It’s for this reason that some firms are starting to appoint ‘Energy Champions’, i.e. members of staff that are given roles and responsibilities designed to ‘champion’ energy-efficient behaviours amongst their colleagues. Depending on how much resource can be allocated to this, ‘Energy Champions’ might be responsible for anything from developing ideas for day-to-day awareness and improvement, to implementation of energy-saving strategy and feedback and reporting.

Providing the roles are taken seriously, ‘Energy Champions’ can be really effective for embedding the importance of energy efficient practices through the company.

Energy auditing
Likewise, to stay effective your energy-saving programme should be subject to continuous review. A good evaluation process should include regular energy audits, during which you look at:
Assessment of bills and meter readings: To establish peaks and troughs in consumption over several months
Compiling a checklist: Of energy-using equipment and machinery to be inspected for efficiency. Include even the most everyday expenses like office lighting and heating, as well as cooling and ventilation, equipment, machinery and processes.

An audit should highlight any inefficient or energy-sapping activities. This could be something as simple as the office lights not being turned off out of hours, or as critical as energy draining machinery being turned off and on again rather than using energy efficient standby options, in between production runs.

As well as allowing you to identify where savings can be made, regular audits also allow recognition of successes, which can often be passed through the business as morale-boosters.

Parting shot
There is no quick fix when it comes to energy efficiency improvements in manufacturing and it takes time before you can see a tangible return on your efforts. However, in an energy-intensive industry, the benefits of harnessing usage and spend can be extraordinary.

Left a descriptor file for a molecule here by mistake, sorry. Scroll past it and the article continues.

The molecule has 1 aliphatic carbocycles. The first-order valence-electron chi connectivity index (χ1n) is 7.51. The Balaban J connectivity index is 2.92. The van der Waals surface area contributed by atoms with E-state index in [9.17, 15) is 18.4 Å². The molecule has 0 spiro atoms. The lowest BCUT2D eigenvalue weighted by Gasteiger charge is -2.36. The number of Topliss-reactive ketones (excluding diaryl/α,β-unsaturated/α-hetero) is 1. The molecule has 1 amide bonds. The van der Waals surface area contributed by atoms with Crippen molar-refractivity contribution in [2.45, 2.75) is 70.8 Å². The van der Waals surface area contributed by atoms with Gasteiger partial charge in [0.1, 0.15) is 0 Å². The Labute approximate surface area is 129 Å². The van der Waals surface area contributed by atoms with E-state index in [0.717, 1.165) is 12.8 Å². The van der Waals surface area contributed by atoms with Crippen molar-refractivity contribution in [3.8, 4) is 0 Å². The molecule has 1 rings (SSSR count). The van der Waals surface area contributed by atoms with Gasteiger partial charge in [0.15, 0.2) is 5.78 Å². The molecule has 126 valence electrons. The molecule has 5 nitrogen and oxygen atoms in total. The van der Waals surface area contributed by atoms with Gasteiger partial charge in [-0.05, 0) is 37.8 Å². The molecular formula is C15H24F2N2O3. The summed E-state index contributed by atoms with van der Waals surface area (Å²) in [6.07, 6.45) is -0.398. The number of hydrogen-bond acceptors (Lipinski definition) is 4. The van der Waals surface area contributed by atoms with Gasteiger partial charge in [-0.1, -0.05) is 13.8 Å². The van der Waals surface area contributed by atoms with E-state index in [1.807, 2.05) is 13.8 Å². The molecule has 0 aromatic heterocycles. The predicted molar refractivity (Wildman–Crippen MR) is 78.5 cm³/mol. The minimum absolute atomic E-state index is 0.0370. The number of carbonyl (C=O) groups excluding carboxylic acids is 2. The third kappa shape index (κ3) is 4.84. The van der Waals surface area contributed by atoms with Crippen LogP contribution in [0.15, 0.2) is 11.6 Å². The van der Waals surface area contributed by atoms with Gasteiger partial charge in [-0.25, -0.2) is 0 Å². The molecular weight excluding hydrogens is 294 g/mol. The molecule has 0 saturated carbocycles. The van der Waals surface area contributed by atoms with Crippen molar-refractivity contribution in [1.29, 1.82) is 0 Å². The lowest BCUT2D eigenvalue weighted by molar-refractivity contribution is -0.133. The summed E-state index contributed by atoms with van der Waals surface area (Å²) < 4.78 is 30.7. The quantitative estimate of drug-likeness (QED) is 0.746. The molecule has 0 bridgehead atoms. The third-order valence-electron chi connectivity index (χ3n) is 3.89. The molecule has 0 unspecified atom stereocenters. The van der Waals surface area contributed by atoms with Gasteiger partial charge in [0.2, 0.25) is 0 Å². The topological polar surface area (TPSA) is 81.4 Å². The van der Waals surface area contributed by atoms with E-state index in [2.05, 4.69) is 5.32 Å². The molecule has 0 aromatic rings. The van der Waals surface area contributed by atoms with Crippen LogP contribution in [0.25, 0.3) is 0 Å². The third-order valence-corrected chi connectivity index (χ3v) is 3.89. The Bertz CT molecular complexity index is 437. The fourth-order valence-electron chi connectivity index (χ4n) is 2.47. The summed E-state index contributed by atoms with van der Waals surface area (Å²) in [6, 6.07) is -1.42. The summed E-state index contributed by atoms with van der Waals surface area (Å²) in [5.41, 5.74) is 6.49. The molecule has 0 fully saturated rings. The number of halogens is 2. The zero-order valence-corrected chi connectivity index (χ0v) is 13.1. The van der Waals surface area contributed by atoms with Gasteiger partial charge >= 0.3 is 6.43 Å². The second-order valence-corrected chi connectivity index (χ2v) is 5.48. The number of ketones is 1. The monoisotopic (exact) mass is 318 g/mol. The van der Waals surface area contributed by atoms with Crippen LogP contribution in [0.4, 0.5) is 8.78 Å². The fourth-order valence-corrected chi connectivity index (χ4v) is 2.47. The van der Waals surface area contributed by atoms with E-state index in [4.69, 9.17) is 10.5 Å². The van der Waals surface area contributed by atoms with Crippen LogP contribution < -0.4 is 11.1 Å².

Though, according to Siemens, it seems most manufacturers have really started to take hold of energy management, I’d urge production managers and procurement specialists to take an even closer look at the energy spend and consider the options. With foresight and planning, taking control of energy usage can make way for a greater competitive edge and a higher profit margin.

About Gazprom Energy
Gazprom Energy is one of the UK’s leading business energy suppliers, offering a range of competitive business gas and electricity contracts for manufacturers.

The Future’s Bright, The Future’s Lean – Part 2

Andrew Nicholson
By Andy Nicholson, Managing Director of Nicholson Consultancy

In my previous blog I suggested that many organisations have come to understand that their future success requires the marshalling of Purpose, People and Processes, to deliver value to the organisation, its customers and its stakeholders.

So let’s look at what this actually means in practice:

The purpose of a Lean organisation is to create and deliver real long-term value.

The technical side of this requires a deep understanding of customers and stakeholders and should make clear exactly how, why, when and where value is added.

For the Purpose element to work a common set of values and a vision need to be drawn up that people feel are worthwhile and that they can get behind.

The truly Lean organisation values and develops its people, treats everyone with respect, and demands excellence.

To ensure sustainable continuous improvement requires, what W Edwards Deming, many years ago, described as “Constancy of Purpose” – the discipline of doing the important stuff day after day after day.